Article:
A service level agreement (SLA) specifies a level of performance that a company will provide to its customers. This includes the features, benefits, and functions of a product or service, as well as the other important details, such as the time frame in which those services will be delivered.

1. Understand what SLAs are and why they matter

First and foremost, in order to use an SLA successfully, it is important to understand the purpose of these agreements.

In a nutshell:

SLAs are agreements between two parties that define the scope of service to be provided, the price point, service level objectives, performance metrics, timelines, and other important factors
The SLA is the standard contractual agreement in certain industries, such as IT
An SLA clarifies the expectations of both parties and documents them, which minimizes miscommunications and provides a legal backstop in case of disputes or disagreements
The SLA, in short, is the written agreement that binds both parties to specific standards of behavior. Like employment contracts, they ensure that each side knows what is expected in terms of performance and payment.

2. Create an SLA that meets the needs of both parties

Although it can be tempting to skew SLA terms in one’s own favor, this tactic usually ends up backfiring.

A business relationship, after all, should be built upon transparency, trust, and mutual advantages – and those that are not tend to fare poorly over time.

SLAs should therefore be developed that are fair to both sides, with clear and accessible terms.

3. Negotiate terms if necessary

Providers will often have a standard SLA template that they use for most of their client work.

However, these terms should be open to negotiation, since each partnership and each client is unique. This is especially true for large organizations, such as enterprise clients, whose needs will often vary significantly from company to company.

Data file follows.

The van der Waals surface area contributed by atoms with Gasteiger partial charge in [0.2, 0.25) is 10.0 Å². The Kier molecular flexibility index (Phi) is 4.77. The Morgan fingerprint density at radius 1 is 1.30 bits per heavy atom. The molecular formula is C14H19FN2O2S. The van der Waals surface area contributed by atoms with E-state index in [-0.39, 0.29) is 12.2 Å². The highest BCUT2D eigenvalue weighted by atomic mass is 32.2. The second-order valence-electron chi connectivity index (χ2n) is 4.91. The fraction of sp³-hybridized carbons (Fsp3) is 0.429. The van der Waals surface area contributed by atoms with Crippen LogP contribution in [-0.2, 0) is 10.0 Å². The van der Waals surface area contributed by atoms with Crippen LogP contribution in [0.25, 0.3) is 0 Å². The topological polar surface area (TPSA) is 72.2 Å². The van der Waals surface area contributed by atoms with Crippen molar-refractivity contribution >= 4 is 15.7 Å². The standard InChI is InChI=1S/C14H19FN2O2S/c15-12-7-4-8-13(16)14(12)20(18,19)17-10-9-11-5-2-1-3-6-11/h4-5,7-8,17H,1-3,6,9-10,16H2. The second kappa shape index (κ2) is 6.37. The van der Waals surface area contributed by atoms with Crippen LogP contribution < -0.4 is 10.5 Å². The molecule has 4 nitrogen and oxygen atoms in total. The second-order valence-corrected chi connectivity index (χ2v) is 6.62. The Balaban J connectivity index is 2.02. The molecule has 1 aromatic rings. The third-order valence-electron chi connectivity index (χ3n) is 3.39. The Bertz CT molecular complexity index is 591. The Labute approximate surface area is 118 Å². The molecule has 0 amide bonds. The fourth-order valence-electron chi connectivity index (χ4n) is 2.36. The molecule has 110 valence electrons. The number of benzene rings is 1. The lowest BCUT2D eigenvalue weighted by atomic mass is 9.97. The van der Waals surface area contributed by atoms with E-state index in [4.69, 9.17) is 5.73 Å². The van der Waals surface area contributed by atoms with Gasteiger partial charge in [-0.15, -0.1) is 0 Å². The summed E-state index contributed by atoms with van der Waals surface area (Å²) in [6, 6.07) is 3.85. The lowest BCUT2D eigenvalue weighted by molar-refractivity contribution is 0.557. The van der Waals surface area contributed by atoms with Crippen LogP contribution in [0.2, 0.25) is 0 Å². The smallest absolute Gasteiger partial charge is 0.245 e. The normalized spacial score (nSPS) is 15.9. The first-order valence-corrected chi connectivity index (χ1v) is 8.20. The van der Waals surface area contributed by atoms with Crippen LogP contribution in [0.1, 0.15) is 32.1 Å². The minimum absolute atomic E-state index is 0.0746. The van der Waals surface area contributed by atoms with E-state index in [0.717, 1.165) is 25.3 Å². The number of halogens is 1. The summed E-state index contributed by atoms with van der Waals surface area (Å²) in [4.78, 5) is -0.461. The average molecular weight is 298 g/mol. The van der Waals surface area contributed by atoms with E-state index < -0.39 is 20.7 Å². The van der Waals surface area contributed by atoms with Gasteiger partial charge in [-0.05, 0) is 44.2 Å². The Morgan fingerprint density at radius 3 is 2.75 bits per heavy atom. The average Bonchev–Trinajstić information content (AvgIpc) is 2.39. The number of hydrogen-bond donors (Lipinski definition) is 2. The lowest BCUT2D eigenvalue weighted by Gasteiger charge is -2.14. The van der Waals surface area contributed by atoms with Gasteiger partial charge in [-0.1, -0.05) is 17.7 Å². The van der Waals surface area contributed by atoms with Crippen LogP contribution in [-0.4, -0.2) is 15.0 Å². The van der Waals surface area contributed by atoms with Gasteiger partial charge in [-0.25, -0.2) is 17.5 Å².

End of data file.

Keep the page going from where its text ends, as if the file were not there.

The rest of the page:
At the same time, clients don’t want to feel as though they are being pushed into an agreement that doesn’t work in their favor. As mentioned above, after all, a one-sided contract will only sour the relationship over time.

4. Review and adjust when necessary

Technology changes, services change, and relationships change, so it is important that SLAs also keep up with those shifts.

Updating SLAs, therefore, should be done periodically to ensure that they are still relevant and effective.

Ideally, the SLA should cover these reviews and define when these reviews are to occur, who will be included, and other relevant information.

5. Include an indemnification clause

An indemnification clause is a section of a contract that requires one party to cover any damages caused by the other party.

In the case of SLAs, these often refer to damages caused when a provider breaches their end of the contract and fails to provide services.

For instance, if a digital agency’s services fail due to negligence, then that service failure could negatively impact the client’s revenue, their customer experiences, and so forth. In worst case scenarios, such service failures could negatively affect business outcomes, profits, growth, and so forth – which, in turn, could result in lawsuits that the provider must pay for.

6. Use the right type of SLA and include the right components

There are three general types of SLAs:

Customer-based SLAs, which are designed for a specific customer or group
Service-based SLAs, which are general SLAs offered to any customers who use a service
Multilevel SLAs, which are segmented into different levels for the different groups of customers who use a service
Each SLA, regardless of the audience, should cover the same key ingredients mentioned earlier, such as the service level objectives. However, each type of SLA covered here will establish a different type of relationship and treat these components differently.

7. Use metrics that are fair and motivating to each party

Naturally, the KPIs used will depend on factors such as the business one is in and the service one is offering.

That being said, it is important to create metrics that are relevant and useful to both parties. Vanity metrics that only serve the needs of the provider will be unfair to the customer and can ultimately harm the relationship, for instance.On the other hand, metrics that motivate each side to fulfill their end of the bargain – such as metrics that inspire performance and transparency – will help to create a relationship founded on mutual trust and drive revenue growth for both companies.